I'm debating in my head going three OCI on the filter this time. It sure is nice not to have to deal with changing it on my back on the garage floor. A expensive UOA with particle counts for each OCI would be telling, but I don't particularly feel like paying for one. Sometimes, life is easier if you just drive and don't think about it. Engine is quiet, runs strong, gets good mileage---->no problem.


2012 Hyundai Sonata GLS 6MT 2.4GDI, ProDS 5w & 10w30 seasonal, XG9688 filter, 2018 Mitsubishi Outlander SEL 2.4 CVT, Dealership Castrol 0w20, Mazda filter.
Re: Fram Ultra - beating a dead horse. [Re: Brons2] #5283893 12/03/19 11:14 AM
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Thank you all once again, lots of food for thought here.
The reason I don't do expensive, for me, tests or experiment with this that or the other thing is that I can't afford it as I'm on a fixed income. Another reason why I'm driving around in a 17 year old car with just over 200,000 on it.

Fortunately external factors like weather are rather easy on a car here in Orange County, California. So I mostly have to turn my attention to internal factors.
That's why I keep up the fluid service on a lot of things that most people forget other than oil, such as coolant and transmission and brake.

Anyway, because of the lack of disposable income, that is why I have to come to forums like this and rely on people that have done or research and or have a variety of practical experience in the area to pass on their information to help me make better decisions in this area.

Not wanting to have to pay for repairs is another reason why I don't want to risk extending out out my OICs any more than is prudent for this year, make and model of car. Of course I know there is a point of diminishing returns, such as no point in changing the oil and filter every thousand miles or some nonsense like that, but I just seek the happy medium that is best for my car and situation.

And one of the conclusions I've reached, based on the information here, tells me to be that if I'm using a royal purple filter, I can just concentrate on changing only the oil every four or five thousand miles and change the filter every other change period OR drop down to a lesser quality filter and continue to change both.

But the question I have there is, if I change the filter every other oil change, aren't I left with a bunch of dirty oil in the filter the second time around and starting off my oil change with oil dirtier than it has to be? Or is that amount so little that it makes no difference?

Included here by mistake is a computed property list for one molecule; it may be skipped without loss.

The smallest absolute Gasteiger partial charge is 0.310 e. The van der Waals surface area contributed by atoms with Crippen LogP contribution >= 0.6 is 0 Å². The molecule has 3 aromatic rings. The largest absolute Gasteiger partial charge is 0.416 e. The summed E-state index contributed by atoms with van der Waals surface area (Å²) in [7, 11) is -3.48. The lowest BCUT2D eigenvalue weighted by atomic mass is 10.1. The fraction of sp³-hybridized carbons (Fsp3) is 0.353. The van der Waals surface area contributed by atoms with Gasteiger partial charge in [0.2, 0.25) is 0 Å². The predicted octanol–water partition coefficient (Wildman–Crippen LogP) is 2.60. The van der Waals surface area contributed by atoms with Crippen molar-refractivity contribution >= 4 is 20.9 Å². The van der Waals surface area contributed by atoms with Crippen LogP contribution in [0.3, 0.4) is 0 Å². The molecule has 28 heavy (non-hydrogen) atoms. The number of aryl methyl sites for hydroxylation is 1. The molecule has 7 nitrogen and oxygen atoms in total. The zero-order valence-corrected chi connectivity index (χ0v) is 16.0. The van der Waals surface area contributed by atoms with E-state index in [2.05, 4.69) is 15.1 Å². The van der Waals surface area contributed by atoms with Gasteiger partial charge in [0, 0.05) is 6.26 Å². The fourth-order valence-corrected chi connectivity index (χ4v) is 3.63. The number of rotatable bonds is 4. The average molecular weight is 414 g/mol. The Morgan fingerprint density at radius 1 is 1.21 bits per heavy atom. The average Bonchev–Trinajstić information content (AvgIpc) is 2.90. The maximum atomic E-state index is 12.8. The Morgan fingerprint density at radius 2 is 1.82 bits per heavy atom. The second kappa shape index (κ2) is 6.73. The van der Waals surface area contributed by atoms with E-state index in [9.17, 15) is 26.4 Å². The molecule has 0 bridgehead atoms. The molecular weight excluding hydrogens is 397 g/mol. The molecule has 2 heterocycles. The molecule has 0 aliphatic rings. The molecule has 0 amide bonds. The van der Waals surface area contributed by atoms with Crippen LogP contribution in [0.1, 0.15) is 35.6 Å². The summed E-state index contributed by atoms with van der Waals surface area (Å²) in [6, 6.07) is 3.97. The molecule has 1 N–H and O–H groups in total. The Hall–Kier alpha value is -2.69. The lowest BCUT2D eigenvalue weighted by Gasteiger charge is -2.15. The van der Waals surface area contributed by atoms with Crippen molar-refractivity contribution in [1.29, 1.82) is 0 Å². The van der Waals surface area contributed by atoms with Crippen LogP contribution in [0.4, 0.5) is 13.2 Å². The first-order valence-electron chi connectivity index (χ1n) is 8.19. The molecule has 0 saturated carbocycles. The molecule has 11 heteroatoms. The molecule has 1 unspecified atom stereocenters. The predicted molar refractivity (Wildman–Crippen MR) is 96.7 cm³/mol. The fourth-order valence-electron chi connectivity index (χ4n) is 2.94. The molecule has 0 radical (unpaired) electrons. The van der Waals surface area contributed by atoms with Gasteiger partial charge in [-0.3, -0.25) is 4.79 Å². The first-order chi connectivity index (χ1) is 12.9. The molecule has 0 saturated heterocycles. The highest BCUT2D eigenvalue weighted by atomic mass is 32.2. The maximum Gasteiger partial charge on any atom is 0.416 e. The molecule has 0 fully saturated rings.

2002 Toyota Sienna
178k As of May 2017
Re: Fram Ultra - beating a dead horse. [Re: MichaelRS] #5284082 12/03/19 02:56 PM
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Ultra appears great with all I see and read.
I worry a tiny piece of the wire backing could break off and go to the engine.
I guess it would be .00000001% chance...........or hope it's that low

Re: Fram Ultra - beating a dead horse. [Re: MichaelRS] #5284148 12/03/19 04:05 PM
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Originally Posted by MichaelRS
But the question I have there is, if I change the filter every other oil change, aren't I left with a bunch of dirty oil in the filter the second time around and starting off my oil change with oil dirtier than it has to be? Or is that amount so little that it makes no difference?


Honda has been doing the filter change every two OCIs for a very long time. The amount of left over oil isn't going to hurt anything if you're doing regular on-time OCIs. And if your using an efficient filter then the left over oil should be pretty clean to start with.

Re: Fram Ultra - beating a dead horse. [Re: 69Torino] #5284524 12/03/19 10:58 PM
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Originally Posted by 69Torino
I am blessed to have cars that are nice to oil, a Hyundai Lambda, (non GDI), a Ford 4.6 DOHC, and a Mazda 1.6 in our ‘92 Capri. Just sold our Freestyle with 308k on it, the Duratec also an engine that doesn’t slaughter oil. The XTerrra I just purchased I am leery of, due to the small oil capacity and higher oil temps. I have had the valve covers off to replace gaskets and regretfully did not take pictures. At 134k it looks like it has twice the miles as it should. It’s stained with varnish, not sludged, but still not as visually attractive as my other engines. When I bought the XTerra, the owner provided me with years of service records, and it had gotten Valvoline Maxlife every 3k-3.5k for many years at the Big O Tire shop in town.

So I do understand that some engines are simply easy on oil and some have a tendency to destroy it quickly. I worked on a lot of 2.7 V6’s at Chrysler. What a nightmare.


I'm curious as to what oil and filter you're using in your Hyundai. Is this the 3.5L?


2008 KIA Sportage